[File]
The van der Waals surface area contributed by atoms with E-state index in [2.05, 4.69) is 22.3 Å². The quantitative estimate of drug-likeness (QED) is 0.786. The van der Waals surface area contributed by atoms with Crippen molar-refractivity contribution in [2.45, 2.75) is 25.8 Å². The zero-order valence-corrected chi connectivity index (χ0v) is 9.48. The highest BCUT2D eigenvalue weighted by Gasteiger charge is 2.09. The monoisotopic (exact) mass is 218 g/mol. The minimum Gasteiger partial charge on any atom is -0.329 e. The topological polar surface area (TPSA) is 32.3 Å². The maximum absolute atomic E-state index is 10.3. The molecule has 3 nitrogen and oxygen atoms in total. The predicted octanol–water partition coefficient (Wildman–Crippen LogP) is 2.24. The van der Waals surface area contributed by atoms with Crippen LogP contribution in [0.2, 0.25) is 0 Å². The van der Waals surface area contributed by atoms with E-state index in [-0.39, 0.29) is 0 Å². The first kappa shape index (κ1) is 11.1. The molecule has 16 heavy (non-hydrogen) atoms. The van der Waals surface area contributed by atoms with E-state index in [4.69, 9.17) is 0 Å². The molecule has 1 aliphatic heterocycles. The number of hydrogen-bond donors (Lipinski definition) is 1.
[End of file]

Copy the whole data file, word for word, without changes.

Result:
The van der Waals surface area contributed by atoms with E-state index in [2.05, 4.69) is 22.3 Å². The quantitative estimate of drug-likeness (QED) is 0.786. The van der Waals surface area contributed by atoms with Crippen molar-refractivity contribution in [2.45, 2.75) is 25.8 Å². The zero-order valence-corrected chi connectivity index (χ0v) is 9.48. The highest BCUT2D eigenvalue weighted by Gasteiger charge is 2.09. The monoisotopic (exact) mass is 218 g/mol. The minimum Gasteiger partial charge on any atom is -0.329 e. The topological polar surface area (TPSA) is 32.3 Å². The maximum absolute atomic E-state index is 10.3. The molecule has 3 nitrogen and oxygen atoms in total. The predicted octanol–water partition coefficient (Wildman–Crippen LogP) is 2.24. The van der Waals surface area contributed by atoms with Crippen LogP contribution in [0.2, 0.25) is 0 Å². The van der Waals surface area contributed by atoms with E-state index in [-0.39, 0.29) is 0 Å². The first kappa shape index (κ1) is 11.1. The molecule has 16 heavy (non-hydrogen) atoms. The van der Waals surface area contributed by atoms with E-state index in [4.69, 9.17) is 0 Å². The molecule has 1 aliphatic heterocycles. The number of hydrogen-bond donors (Lipinski definition) is 1.